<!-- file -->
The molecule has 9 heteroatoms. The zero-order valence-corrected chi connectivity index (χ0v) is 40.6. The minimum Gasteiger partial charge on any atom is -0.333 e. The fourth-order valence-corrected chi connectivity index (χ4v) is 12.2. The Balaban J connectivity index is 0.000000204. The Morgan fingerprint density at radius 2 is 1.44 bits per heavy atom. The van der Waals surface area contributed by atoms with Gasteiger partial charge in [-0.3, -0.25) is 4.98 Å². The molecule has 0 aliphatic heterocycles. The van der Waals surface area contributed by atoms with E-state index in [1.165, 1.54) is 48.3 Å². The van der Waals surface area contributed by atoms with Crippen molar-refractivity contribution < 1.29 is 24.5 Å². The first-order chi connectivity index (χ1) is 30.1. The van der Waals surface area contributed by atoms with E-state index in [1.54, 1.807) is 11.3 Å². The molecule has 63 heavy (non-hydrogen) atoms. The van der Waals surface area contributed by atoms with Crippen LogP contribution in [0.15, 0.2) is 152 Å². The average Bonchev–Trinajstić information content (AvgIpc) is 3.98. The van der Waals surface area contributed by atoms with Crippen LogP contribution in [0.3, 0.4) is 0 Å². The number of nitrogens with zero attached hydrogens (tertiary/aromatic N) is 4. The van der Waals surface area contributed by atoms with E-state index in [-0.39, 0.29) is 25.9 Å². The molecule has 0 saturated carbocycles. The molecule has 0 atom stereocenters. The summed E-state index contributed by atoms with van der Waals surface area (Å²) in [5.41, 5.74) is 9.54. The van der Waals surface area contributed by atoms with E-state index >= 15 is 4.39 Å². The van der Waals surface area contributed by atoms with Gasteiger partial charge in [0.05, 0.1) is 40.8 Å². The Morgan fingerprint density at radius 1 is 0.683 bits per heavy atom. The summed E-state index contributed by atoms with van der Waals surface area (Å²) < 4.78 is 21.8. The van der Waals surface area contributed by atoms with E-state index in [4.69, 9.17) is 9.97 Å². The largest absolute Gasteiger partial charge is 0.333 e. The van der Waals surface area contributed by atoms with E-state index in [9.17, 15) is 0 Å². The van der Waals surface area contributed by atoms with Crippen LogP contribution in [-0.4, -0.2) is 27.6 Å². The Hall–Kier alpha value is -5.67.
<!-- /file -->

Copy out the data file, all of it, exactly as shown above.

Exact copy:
The molecule has 9 heteroatoms. The zero-order valence-corrected chi connectivity index (χ0v) is 40.6. The minimum Gasteiger partial charge on any atom is -0.333 e. The fourth-order valence-corrected chi connectivity index (χ4v) is 12.2. The Balaban J connectivity index is 0.000000204. The Morgan fingerprint density at radius 2 is 1.44 bits per heavy atom. The van der Waals surface area contributed by atoms with Gasteiger partial charge in [-0.3, -0.25) is 4.98 Å². The molecule has 0 aliphatic heterocycles. The van der Waals surface area contributed by atoms with E-state index in [1.165, 1.54) is 48.3 Å². The van der Waals surface area contributed by atoms with Crippen molar-refractivity contribution < 1.29 is 24.5 Å². The first-order chi connectivity index (χ1) is 30.1. The van der Waals surface area contributed by atoms with E-state index in [1.54, 1.807) is 11.3 Å². The molecule has 63 heavy (non-hydrogen) atoms. The van der Waals surface area contributed by atoms with Crippen LogP contribution in [0.15, 0.2) is 152 Å². The average Bonchev–Trinajstić information content (AvgIpc) is 3.98. The van der Waals surface area contributed by atoms with Crippen LogP contribution in [0.3, 0.4) is 0 Å². The number of nitrogens with zero attached hydrogens (tertiary/aromatic N) is 4. The van der Waals surface area contributed by atoms with E-state index in [-0.39, 0.29) is 25.9 Å². The molecule has 0 saturated carbocycles. The molecule has 0 atom stereocenters. The summed E-state index contributed by atoms with van der Waals surface area (Å²) in [5.41, 5.74) is 9.54. The van der Waals surface area contributed by atoms with E-state index >= 15 is 4.39 Å². The van der Waals surface area contributed by atoms with Gasteiger partial charge in [0.05, 0.1) is 40.8 Å². The Morgan fingerprint density at radius 1 is 0.683 bits per heavy atom. The summed E-state index contributed by atoms with van der Waals surface area (Å²) < 4.78 is 21.8. The van der Waals surface area contributed by atoms with E-state index in [4.69, 9.17) is 9.97 Å². The largest absolute Gasteiger partial charge is 0.333 e. The van der Waals surface area contributed by atoms with E-state index in [9.17, 15) is 0 Å². The van der Waals surface area contributed by atoms with Crippen LogP contribution in [-0.4, -0.2) is 27.6 Å². The Hall–Kier alpha value is -5.67.